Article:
Projected Changes in Flood Peak Discharge Across Iowa: A Flood Frequency Perspective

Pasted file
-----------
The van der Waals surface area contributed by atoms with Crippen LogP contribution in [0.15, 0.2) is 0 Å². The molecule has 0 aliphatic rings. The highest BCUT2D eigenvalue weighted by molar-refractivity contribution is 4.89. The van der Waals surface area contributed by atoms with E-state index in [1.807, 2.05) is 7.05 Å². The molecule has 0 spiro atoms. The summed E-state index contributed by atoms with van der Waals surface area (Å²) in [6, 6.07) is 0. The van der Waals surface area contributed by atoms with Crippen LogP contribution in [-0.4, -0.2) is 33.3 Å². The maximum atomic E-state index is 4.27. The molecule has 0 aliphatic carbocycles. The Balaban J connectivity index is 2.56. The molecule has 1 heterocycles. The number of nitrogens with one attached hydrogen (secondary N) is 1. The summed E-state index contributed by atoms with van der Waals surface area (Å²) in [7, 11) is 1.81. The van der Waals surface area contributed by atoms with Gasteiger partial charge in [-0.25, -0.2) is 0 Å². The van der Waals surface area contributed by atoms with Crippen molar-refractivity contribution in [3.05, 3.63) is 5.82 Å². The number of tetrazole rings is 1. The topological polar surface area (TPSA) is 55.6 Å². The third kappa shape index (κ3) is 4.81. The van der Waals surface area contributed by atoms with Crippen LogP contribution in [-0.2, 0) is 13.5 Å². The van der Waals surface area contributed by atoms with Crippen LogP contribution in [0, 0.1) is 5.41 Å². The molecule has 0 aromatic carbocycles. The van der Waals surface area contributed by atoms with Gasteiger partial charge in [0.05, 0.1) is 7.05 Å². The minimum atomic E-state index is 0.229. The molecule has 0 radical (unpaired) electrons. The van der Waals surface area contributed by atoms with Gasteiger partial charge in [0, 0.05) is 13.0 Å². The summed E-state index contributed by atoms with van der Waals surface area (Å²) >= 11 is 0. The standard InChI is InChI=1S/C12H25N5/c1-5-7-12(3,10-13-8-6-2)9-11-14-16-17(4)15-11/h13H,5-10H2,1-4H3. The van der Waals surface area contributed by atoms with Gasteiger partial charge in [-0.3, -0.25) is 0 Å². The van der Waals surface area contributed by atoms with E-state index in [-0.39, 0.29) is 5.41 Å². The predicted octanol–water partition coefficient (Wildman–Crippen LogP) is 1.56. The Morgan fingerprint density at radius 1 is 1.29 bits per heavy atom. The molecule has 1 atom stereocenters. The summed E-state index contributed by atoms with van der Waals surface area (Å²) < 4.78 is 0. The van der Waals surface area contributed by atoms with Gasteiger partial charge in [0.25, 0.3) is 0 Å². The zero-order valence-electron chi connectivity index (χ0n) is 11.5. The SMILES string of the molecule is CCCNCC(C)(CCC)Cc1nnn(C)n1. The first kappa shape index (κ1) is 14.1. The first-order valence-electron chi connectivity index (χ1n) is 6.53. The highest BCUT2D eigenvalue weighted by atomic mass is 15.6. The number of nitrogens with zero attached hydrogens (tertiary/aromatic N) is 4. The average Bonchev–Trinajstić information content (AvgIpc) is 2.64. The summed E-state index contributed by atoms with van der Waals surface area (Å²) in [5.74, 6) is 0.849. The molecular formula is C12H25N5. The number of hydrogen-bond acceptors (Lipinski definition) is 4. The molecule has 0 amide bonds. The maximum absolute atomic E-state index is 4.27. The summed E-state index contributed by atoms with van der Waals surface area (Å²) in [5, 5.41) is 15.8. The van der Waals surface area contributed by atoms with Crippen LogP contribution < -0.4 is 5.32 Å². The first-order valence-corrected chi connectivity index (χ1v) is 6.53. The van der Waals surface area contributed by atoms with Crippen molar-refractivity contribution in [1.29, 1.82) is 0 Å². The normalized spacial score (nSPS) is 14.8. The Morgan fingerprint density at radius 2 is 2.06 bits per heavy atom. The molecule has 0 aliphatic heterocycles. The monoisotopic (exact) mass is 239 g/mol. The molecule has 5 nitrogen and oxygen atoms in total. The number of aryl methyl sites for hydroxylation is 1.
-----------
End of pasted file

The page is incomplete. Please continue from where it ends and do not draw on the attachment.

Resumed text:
Numerous modeling studies point to an intensification of the hydrological cycle under projected climate warming, with increasing frequency of extreme events, including heavy rainfall and flooding. Recently, the occurrence of extreme flooding has becoming the norm rather than the exception, with the 2008 Eastern Iowa flood representing the “poster child” for this catastrophic situation: during this event, for instance, the eastern half of our state experienced the closure of a number of roads, including Interstate 80. So, what would projected changes in flooding mean for the Iowa Department of Transportation (IDOT) and the bridges and structures that constitute Iowa’s highway system? How resilient are these highway structures to different climate warming scenarios? Addressing these questions requires flood frequency analysis. The current methodology relies on the guidelines by Bulletin 17C. However, issues related to regionalization of at-site estimates as well as accounting for the projected changes in the climate system have received little attention despite the potentially large impacts, including to the IDOT’s infrastructure. The proposed approach builds on methodologies and datasets with which the research team have extensive experience. Specifically, the proposed work focuses on the examination of the projected changes in flooding across Iowa using two complementary approaches: one based on the hydrologic model developed by the Iowa Flood Center (IFC), and one based on the statistical relationship between flooding and climate drivers. The focus will be on high-resolution and downscaled outputs from CMIP5 (Fifth Coupled Model Intercomparison Project) and CMIP6 (Sixth Coupled Model Intercomparison Project), and different scenarios.